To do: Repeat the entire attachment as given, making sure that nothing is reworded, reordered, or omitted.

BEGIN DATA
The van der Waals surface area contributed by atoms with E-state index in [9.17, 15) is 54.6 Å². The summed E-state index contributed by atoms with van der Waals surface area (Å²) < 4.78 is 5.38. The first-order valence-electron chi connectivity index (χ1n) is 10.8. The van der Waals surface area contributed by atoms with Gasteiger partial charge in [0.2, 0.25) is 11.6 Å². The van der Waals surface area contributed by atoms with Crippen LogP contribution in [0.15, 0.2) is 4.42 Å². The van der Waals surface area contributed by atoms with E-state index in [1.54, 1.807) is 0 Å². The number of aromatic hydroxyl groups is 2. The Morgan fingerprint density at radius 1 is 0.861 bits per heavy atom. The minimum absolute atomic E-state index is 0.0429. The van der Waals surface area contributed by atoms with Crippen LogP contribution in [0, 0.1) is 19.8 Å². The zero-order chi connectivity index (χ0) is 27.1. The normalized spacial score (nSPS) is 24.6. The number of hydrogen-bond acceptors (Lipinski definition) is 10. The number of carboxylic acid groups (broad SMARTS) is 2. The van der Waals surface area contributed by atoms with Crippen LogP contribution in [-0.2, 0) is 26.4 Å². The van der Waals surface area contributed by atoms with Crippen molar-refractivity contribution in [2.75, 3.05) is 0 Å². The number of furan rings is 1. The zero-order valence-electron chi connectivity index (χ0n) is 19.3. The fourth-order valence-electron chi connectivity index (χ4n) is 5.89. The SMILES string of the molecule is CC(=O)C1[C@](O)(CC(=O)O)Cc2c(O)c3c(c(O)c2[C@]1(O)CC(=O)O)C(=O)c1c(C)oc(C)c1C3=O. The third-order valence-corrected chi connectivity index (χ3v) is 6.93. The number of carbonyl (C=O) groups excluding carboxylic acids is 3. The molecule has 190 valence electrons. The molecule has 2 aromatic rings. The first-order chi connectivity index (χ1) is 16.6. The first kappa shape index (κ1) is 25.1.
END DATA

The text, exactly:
The van der Waals surface area contributed by atoms with E-state index in [9.17, 15) is 54.6 Å². The summed E-state index contributed by atoms with van der Waals surface area (Å²) < 4.78 is 5.38. The first-order valence-electron chi connectivity index (χ1n) is 10.8. The van der Waals surface area contributed by atoms with Gasteiger partial charge in [0.2, 0.25) is 11.6 Å². The van der Waals surface area contributed by atoms with Crippen LogP contribution in [0.15, 0.2) is 4.42 Å². The van der Waals surface area contributed by atoms with E-state index in [1.54, 1.807) is 0 Å². The number of aromatic hydroxyl groups is 2. The Morgan fingerprint density at radius 1 is 0.861 bits per heavy atom. The minimum absolute atomic E-state index is 0.0429. The van der Waals surface area contributed by atoms with Crippen LogP contribution in [0, 0.1) is 19.8 Å². The zero-order chi connectivity index (χ0) is 27.1. The normalized spacial score (nSPS) is 24.6. The number of hydrogen-bond acceptors (Lipinski definition) is 10. The number of carboxylic acid groups (broad SMARTS) is 2. The van der Waals surface area contributed by atoms with Crippen LogP contribution in [-0.2, 0) is 26.4 Å². The van der Waals surface area contributed by atoms with Crippen molar-refractivity contribution in [2.75, 3.05) is 0 Å². The number of furan rings is 1. The zero-order valence-electron chi connectivity index (χ0n) is 19.3. The fourth-order valence-electron chi connectivity index (χ4n) is 5.89. The SMILES string of the molecule is CC(=O)C1[C@](O)(CC(=O)O)Cc2c(O)c3c(c(O)c2[C@]1(O)CC(=O)O)C(=O)c1c(C)oc(C)c1C3=O. The third-order valence-corrected chi connectivity index (χ3v) is 6.93. The number of carbonyl (C=O) groups excluding carboxylic acids is 3. The molecule has 190 valence electrons. The molecule has 2 aromatic rings. The first-order chi connectivity index (χ1) is 16.6. The first kappa shape index (κ1) is 25.1.